The following is an excerpt of an action alert that was received recently from IFFGD/the Digestive Health Alliance:
We want to let you know about a threat to medical research, and how you can help stop it.
Under the Budget Control Act of 2011, the National Institutes of Health (NIH), the nation’s biomedical research agency, faces an automatic 7.8% or $2.5 billion cut in their fiscal 2013 budget. This will go into effect unless an alternative plan becomes law later this year to meet deficit reduction targets.
According to NIH Director Francis S. Collins, MD, PhD, the cut would mean NIH would be able to fund 2,300 fewer grants in fiscal year 2013. Over the past nine years, with nearly flat budgets, NIH has lost purchasing power for medical research due to inflation. Only 1 out of 7 grant requests now get supported, the lowest ratio in NIH history.
The NIH is the largest source of funding for medical research in the world. NIH support goes to scientists in universities and research institutions in every state and around the globe. Research findings are the basis for medical treatments and the search for cures. Continued research is critical to our community affected by digestive health conditions.
IFFGD and our grassroots arm, the Digestive Health Alliance (DHA), have joined the public health community in advocating that Congress provide NIH with at least $32 billion in fiscal year 2013. The current fiscal year 2012 NIH budget is $30.7 billion. Funding of at least $32 billion would allow NIH to implement critical new research initiatives.
Please help by contacting your Congressional representatives in the U.S. House and Senate. Ask them to support an increase in NIH funding to a level of at least $32 billion for Fiscal Year 2013.
- Go online to our Legislative Action Center
- Click on NIH 2013 Budget Action to send an email on this issue to your representatives.
Be an advocate for digestive health. Thank you!
IBS Impact encourages members and readers who are U.S. citizens, to participate in this advocacy effort. The above link on the IFFGD site leads to Capwiz, a software program in which you may type your zipcode to look up and easily contact your federal legislators. If you live in a zipcode that falls in more than one district, you will be prompted for the exact street address. Please use your real name and contact information. As many legislators only accept communications from their own constituents, it is important for Congressional staff members receiving your message to know that you are a resident and potential voter in that district and a real person with real needs. They also may wish to reply to you, although it is unpredictable when or if one will receive a response. The Capwiz program is reputable software used for legislative advocacy by numerous organizations and groups. It and IFFGD will protect your privacy and you do not need to be an IFFGD member to use the site. However, if, for any reason, you do not wish to use Capwiz itself, you can contact your legislators directly by email through their official websites, phone, postal mail or fax by using the contact information provided by Capwiz.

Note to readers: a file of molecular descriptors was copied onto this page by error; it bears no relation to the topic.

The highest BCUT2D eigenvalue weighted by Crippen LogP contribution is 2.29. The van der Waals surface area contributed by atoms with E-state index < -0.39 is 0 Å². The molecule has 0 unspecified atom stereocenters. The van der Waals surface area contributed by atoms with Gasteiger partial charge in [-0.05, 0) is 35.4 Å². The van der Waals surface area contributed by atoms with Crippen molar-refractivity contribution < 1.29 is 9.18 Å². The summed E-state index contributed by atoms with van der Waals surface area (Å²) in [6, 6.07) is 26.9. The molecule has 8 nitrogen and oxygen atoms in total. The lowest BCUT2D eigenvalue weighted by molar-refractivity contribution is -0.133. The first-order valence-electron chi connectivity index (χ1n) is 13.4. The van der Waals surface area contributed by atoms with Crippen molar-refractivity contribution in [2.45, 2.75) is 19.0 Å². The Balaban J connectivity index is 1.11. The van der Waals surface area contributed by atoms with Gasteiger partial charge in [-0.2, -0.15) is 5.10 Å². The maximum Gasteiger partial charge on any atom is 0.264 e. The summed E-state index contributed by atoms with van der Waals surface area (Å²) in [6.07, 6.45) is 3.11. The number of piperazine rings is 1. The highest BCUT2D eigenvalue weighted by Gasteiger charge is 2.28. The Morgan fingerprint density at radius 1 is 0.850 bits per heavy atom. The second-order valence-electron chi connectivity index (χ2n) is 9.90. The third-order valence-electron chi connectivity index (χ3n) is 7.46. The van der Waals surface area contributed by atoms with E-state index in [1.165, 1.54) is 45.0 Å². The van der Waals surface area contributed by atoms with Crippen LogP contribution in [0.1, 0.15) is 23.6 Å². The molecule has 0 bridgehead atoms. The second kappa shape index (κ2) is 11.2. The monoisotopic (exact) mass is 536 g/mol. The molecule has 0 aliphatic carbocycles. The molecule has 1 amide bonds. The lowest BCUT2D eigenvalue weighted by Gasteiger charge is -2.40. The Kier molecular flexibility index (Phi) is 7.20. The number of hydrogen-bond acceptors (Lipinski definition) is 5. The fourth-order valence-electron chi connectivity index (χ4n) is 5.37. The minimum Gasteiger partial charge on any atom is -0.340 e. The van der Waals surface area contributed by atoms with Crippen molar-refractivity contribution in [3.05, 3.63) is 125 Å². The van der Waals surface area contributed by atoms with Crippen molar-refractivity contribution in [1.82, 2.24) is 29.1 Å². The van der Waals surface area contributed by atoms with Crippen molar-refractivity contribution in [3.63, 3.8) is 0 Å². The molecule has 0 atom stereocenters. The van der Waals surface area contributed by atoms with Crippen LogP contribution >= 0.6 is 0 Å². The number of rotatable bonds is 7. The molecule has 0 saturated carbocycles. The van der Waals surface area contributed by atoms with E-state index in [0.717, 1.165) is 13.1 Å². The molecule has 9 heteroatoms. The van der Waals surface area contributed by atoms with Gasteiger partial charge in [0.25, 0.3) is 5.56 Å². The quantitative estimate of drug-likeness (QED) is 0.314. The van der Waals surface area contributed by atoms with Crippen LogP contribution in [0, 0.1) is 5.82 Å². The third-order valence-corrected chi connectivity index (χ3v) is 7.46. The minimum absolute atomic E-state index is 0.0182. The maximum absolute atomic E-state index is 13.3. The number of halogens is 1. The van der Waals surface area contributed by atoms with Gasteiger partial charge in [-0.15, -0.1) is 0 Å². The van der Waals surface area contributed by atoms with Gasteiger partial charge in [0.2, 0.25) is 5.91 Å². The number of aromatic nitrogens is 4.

Also note the prominent action alert on the same page for HR 2239, the Functional Gastrointestinal and Motility Disorders Research Enhancement Act, currently pending in the U.S. House of Representatives. If you have not contacted your Representative recently, please also consider asking for his or her co-sponsorship or thanking him or her for supporting the bill if he or she is already a current sponsor or cosponsor. The most recent details on the progress of this bill are in the March 9, 2012 post. Background information is in the July 6, 2011 post
IBS Impact members and readers who are not U.S. citizens, although you cannot participate directly in advocating for these issues, the swift passage of HR 2239 and increases in the NIH budget will also affect you indirectly. As IFFGD notes in the action alert quoted above, National Institutes of Health grants fund researchers all over the world. Also, in the research community, there is often multinational collaboration, and scientists from outside the U.S. often train or work in the U.S. for a period of time and bring new insights back to their own countries. Different entities within NIH also support and host multinational resources such as the clinical trial database ClinicalTrials.gov and medical journal databases Medline Plus and PubMed that make a wealth of medical research information available to professionals and the public worldwide. Support for progress in U.S. legislation, funding and research will have ripple effects abroad, just as U.S. citizens with IBS benefit from the work of scientists in many other countries. If you have U.S. citizen friends or relatives who have been supportive about your IBS and/or who may have another personal interest in functional GI disorders, please consider asking them to support these advocacy efforts as well. IBS Impact encourages people with IBS in many countries to alert us to concerns, resources and possible advocacy opportunities in those nations so that we can support and encourage advocacy and awareness efforts worldwide.